Sewage sludge is a problem we all need to think about
March 2, 2012 by Ellen Moorhouse
SPECIAL TO THE STAR
Trash Talk delves into some nasty stuff occasionally, but Toronto resident Maureen Reilly has been doing just that almost daily for 15 years. Her subject: sewage and sewage sludge.
We spoke to her over a year ago and thought it timely to check back to find out what’s happening with the waste we all help generate. Indeed, just 120 kilometres northwest of Toronto, Dundalk residents are challenging plans to build a facility that will take sludge, some from Toronto, mix it with septage and industrial waste, turn it into a liquidy fertilizer product for spreading on farmers’ land.
Reilly has immersed herself in disposal issues ever since she fought (successfully) to keep industrial paper sludge off pasture surrounding her country house near Cannington. Her experience with regulatory authorities, politicians and waste haulers changed her life.
Reilly has made it her mission to cull the media for information about sewage treatment technologies, sludge controversies, industry misbehaviour and failures, scientific studies, environmental contaminants, hygiene and health issues. She sends these reports, with critical commentary, to subscribers of her Sludge Watch-l email service in a dozen countries.
She and many others believe spreading urban sewage sludge on agricultural land is a grave mistake given the contaminants and pathogens that end up in sewers because of our chemicalized and medicated lifestyles and effluents from hospitals and industry. The impacts of these substances on soils, health and ecosystems are not understood, and as Reilly says, “Of the 10 of thousands of toxic compounds that could be in sewage, the sludge is tested for less than 12.”
On the other side of the fence are other environmentalists who believe nutrients in sewage should be restored to the land. Embracing that view is a posse of companies, scientists, consultants and haulers in the waste water industry, municipalities with sludge on their hands, and some farmers, who are usually paid to take the stuff and have benefited.
So what trends are of particular concern for Reilly as we flush or pull the plug?
• Antibiotic resistance: This is a growing worry in hospitals but consider this: sewage plants, which collect both pathogens and pharmaceuticals from hospitals and homes, are a breeding ground for multi-resistant superbugs, studies have shown. Despite treatment, the bacteria can survive in sludges. “Putting sewer wastes on farms is not consistent with clean, safe food,” is Reilly’s view.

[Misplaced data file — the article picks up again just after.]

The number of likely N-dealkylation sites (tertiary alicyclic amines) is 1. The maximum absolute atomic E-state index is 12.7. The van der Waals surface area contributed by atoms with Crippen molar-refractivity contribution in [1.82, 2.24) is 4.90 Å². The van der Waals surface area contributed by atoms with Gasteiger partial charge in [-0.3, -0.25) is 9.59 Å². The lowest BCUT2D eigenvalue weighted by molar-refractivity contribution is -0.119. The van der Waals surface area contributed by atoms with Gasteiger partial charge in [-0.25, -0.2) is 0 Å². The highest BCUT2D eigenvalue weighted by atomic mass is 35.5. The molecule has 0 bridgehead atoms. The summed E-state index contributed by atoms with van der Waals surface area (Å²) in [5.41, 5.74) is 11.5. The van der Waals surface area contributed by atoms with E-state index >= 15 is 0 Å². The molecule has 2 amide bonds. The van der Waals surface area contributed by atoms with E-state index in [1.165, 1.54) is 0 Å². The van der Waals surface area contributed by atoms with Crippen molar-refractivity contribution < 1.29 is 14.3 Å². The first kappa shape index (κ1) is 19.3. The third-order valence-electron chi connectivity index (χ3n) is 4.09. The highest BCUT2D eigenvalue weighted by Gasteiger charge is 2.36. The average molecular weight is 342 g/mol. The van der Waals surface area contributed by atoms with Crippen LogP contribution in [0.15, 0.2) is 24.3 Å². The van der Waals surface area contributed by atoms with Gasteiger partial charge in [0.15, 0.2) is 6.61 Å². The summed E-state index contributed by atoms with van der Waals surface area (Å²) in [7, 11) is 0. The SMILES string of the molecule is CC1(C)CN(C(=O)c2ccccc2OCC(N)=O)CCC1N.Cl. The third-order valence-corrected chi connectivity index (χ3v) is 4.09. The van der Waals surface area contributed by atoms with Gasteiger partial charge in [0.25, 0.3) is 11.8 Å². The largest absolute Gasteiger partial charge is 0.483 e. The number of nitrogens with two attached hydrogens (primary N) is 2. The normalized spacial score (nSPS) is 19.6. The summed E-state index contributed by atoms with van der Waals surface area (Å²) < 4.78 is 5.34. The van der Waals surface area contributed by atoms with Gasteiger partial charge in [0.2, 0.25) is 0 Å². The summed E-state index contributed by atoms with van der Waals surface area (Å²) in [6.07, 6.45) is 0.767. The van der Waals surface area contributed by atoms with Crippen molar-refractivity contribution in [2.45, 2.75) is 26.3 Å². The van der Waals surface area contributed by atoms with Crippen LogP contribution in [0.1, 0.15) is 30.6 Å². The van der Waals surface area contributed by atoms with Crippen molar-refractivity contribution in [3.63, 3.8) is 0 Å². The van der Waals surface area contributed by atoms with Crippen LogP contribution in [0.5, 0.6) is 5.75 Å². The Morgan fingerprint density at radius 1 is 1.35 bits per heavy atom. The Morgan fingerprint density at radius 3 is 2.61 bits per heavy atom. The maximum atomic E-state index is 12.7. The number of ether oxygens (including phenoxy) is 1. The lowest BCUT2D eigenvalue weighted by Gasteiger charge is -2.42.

• A question of prions: Scientists are starting to explore a possible connection to Alzheimer’s disease of these misfolded proteins, already linked to mad cow disease and Creutzfeldt-Jakob in humans. Even more alarming, a recent study in mice suggests, is that Alzheimer’s could be infectious. Prions have been shown to survive in sludges after conventional sewage treatment. “We have more and more exotic diseases that would call for greater sanitation of our sewage waste,” Reilly says.
• Canada-wide policy? The Canadian Council of Ministers of the Environment, which addresses environmental issues of national scope, has produced a draft policy suggesting all sewage sludge be identified euphemistically as “biosolids” and be directed for use in agriculture or as fuel without defining any quality standards. Reilly says the document, to be completed this year, was circulated to an undisclosed list of individuals and organizations and not released for public review.
• Mining the public purse: How do you make stinky sludges acceptable? More processing — pelletizing, composting or converting to fertilizer using often troublesome technology — as well as trucking it further afield. “There’s more and more treatment required, which runs into $100 to $200 a tonne,” she says. “What we’re seeing is a stubborn persistence of the land application agenda at enormous public cost and without any public debate.”
• Deregulating sludge? As with so many other issues in Canada, federal and provincial jurisdictions overlap. “My concern in Canada is they’re moving materials into the less and less regulated area,” Reilly says. For example, if sludge is designated a fertilizer (as in the Dundalk proposal), then it comes under federal law, Reilly says, and the feds are mainly concerned with accurate nutrient designation and do not regulate land application.
So what’s Reilly’s solution? Tap sewage for energy. Europe does it. Munich is a prime example with a two-step process of methane production followed by combustion in what’s called a fluidized bed incinerator. Half the plant’s cost goes into the stack and its emission control system, Reilly says, and energy is captured for district heating.
Ironically, Peel Region operates the largest example of a fluidized bed incinerator in the world at its Lakeview Waste Water Treatment Plant. According to a 2008 report in Canadian Consulting Engineer: “After considering 11 alternative approaches to biosolids management, it was found that incineration is the most environmentally friendly and cost-effective solution, and it produces the least odours.”
Reilly would agree.